How to Manage a Case of Carbamazepine-Induced Hepatitis?

Gregory L. Krauss, MD

Disclosures

October 14, 2002

Question

I am seeing a 9-year-old child whose epilepsy has been adequately controlled with carbamazepine 200 mg 3 times daily. Recently, the child developed abdominal pain and loss of appetite. Liver function studies indicated carbamazepine-induced hepatitis (ALT and AST ranging 600 U/L), and serum carbamazepine levels just approaching toxic amounts (14 micrograms/mL). There is no clinical jaundice. How should this situation be managed?

Altaf Baqir, MD

Response From the Expert

Greg Krauss, MD
Associate Professor of Neurology, The Johns Hopkins University School of Medicine, Baltimore, Maryland

 

 

Carbamazepine treatment is associated with minor, asymptomatic elevations in liver enzymes -- usually GGT or alkaline phosphatase -- in approximately 6% of children.[1] These elevations in hepatic enzymes are associated with the induction of hepatic cytochromes, and carbamazepine treatment does not need to be discontinued. Major increases (eg, > 4 X normal range) in ALT and AST, however, are rare and may be signs of an anticonvulsant hypersensitivity reaction. This patient has both abdominal symptoms and evidence of hepatitis, and carbamazepine should be discontinued. As soon as treatment is stopped, symptoms usually resolve.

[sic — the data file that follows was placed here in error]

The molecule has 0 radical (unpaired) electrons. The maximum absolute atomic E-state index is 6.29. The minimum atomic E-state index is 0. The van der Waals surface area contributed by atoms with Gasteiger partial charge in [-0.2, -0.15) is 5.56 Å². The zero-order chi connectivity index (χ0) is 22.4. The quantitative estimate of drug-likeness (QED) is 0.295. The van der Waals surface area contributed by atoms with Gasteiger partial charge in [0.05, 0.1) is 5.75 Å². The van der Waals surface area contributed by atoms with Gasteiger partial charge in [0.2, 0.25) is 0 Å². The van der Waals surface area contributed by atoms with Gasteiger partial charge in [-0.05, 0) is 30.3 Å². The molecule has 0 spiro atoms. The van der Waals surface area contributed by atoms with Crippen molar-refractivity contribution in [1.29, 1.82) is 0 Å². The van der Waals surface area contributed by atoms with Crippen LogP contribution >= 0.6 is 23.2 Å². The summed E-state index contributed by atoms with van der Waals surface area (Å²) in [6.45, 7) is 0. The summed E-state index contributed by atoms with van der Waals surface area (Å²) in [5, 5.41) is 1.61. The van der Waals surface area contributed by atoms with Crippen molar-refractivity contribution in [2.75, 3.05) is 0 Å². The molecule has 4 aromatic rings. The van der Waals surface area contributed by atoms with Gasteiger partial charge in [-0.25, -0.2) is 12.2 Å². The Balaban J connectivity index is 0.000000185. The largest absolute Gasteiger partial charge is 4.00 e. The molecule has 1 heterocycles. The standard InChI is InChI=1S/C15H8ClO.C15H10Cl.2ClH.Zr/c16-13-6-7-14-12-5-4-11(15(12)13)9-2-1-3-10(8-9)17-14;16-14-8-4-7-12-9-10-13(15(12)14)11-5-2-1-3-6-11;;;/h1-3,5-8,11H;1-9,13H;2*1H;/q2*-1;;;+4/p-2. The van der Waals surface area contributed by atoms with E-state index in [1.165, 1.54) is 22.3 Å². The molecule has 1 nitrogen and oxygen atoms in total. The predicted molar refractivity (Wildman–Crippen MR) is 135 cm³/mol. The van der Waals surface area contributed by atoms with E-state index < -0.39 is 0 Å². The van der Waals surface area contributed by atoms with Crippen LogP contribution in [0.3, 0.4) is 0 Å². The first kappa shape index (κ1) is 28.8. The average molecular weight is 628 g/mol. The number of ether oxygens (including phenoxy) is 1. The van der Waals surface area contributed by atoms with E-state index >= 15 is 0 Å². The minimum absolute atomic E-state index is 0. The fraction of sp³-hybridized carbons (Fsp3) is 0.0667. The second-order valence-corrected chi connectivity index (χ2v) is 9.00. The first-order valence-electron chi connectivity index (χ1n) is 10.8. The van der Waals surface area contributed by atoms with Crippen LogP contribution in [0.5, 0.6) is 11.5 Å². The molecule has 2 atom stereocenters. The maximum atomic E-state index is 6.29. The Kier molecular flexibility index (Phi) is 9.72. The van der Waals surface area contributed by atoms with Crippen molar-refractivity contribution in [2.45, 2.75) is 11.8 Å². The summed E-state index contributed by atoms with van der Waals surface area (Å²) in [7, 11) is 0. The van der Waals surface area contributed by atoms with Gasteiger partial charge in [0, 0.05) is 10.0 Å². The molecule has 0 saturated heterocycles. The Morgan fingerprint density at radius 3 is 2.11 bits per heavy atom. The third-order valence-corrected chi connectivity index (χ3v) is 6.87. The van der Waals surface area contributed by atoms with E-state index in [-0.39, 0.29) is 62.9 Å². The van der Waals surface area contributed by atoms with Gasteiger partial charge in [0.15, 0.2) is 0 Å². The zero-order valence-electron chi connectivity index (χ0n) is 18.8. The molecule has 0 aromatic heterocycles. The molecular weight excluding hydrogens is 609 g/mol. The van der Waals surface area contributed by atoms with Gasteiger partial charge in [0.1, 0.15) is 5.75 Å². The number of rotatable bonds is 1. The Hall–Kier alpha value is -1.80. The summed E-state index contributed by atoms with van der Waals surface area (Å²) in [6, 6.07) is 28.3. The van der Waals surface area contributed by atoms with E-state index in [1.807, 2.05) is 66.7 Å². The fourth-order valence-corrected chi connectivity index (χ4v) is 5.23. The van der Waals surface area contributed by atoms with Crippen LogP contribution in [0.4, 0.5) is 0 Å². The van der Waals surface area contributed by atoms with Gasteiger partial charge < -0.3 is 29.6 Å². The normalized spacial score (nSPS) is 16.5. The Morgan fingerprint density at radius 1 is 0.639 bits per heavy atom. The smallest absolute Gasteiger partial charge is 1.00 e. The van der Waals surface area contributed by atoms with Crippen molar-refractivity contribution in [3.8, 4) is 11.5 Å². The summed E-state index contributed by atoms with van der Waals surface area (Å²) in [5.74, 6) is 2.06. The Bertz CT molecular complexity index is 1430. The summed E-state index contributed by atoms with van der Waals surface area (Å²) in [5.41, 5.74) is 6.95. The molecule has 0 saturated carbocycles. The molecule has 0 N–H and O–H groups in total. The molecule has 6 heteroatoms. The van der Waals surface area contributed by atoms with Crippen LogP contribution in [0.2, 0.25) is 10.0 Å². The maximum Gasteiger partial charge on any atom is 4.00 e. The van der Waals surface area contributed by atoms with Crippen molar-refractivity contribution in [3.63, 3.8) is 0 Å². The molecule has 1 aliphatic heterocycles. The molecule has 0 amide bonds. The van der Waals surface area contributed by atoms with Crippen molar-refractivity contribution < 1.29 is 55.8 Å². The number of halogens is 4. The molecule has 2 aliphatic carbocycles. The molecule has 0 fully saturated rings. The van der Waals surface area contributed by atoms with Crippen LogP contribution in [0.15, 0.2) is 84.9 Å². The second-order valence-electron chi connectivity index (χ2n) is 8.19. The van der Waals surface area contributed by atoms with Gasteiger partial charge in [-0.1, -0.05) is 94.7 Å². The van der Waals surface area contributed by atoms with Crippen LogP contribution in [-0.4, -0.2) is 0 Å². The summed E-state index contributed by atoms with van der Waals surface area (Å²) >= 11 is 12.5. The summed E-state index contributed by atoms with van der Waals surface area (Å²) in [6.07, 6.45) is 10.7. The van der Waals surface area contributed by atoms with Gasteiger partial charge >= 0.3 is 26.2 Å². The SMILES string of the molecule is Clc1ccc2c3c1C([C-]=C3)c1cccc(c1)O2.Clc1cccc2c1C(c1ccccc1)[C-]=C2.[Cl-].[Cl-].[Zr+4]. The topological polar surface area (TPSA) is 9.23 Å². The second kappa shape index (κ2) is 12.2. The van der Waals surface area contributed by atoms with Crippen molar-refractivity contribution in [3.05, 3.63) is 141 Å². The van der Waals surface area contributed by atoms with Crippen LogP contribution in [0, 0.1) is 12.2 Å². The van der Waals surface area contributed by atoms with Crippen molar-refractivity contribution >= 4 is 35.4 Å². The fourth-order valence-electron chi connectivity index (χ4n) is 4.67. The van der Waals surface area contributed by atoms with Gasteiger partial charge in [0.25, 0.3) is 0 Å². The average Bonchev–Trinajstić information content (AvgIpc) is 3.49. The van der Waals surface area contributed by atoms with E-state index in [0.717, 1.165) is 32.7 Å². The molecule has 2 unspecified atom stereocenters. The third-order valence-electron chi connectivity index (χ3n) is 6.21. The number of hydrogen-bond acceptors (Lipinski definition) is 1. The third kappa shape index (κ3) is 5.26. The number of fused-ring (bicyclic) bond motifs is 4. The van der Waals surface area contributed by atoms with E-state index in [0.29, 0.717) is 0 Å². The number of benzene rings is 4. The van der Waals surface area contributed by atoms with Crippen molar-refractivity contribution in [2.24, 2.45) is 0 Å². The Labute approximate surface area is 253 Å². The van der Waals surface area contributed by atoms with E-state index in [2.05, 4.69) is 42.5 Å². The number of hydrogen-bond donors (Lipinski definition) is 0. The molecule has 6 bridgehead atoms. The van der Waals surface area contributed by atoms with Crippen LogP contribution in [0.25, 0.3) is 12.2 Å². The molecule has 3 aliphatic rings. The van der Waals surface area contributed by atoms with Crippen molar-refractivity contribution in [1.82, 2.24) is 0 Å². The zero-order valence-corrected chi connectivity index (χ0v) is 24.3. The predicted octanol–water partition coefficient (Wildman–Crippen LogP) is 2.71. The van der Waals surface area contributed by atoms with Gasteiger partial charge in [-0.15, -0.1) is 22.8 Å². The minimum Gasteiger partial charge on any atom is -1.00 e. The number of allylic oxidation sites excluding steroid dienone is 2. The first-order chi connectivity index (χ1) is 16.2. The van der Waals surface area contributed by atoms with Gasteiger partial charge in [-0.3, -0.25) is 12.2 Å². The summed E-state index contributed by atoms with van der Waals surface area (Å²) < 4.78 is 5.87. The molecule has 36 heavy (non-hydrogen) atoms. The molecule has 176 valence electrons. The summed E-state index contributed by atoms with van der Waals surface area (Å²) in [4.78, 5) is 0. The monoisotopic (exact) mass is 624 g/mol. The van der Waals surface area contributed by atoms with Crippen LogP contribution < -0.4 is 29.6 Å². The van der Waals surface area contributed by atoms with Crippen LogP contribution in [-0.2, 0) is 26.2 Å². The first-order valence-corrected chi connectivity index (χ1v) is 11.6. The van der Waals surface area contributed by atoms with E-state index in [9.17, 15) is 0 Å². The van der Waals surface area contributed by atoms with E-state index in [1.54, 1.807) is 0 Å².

One hypothesis for this phenomenon is that patients with hypersensitivity reactions do not have the normal enzyme function needed to detoxify reactive intermediates, such as the arene oxide of carbamazepine.[2] Partial evidence of this is that patients with carbamazepine hypersensitivity reactions demonstrate varied mutations in microsomal epoxide hydrolase genes when compared with control subjects.[3] Loss of normal hydrolysis or conjugative metabolism of carbamazepine may permit reactive intermediates to produce cytologic injury, with subsequent hapten formation and immunologic reactions. Most patients with hypersensitivity reactions also have skin reactions (Stevens-Johnson or toxic epidermal necrolysis) in addition to hepatitis. Furthermore, patients with hypersensitivity reaction to carbamazepine will often experience similar reactions to the other aromatic amines -- phenytoin and phenobarbital -- and it is safest to convert the patient to treatment with an antiepileptic drug that has a different route of metabolism, such as gabapentin.[4]

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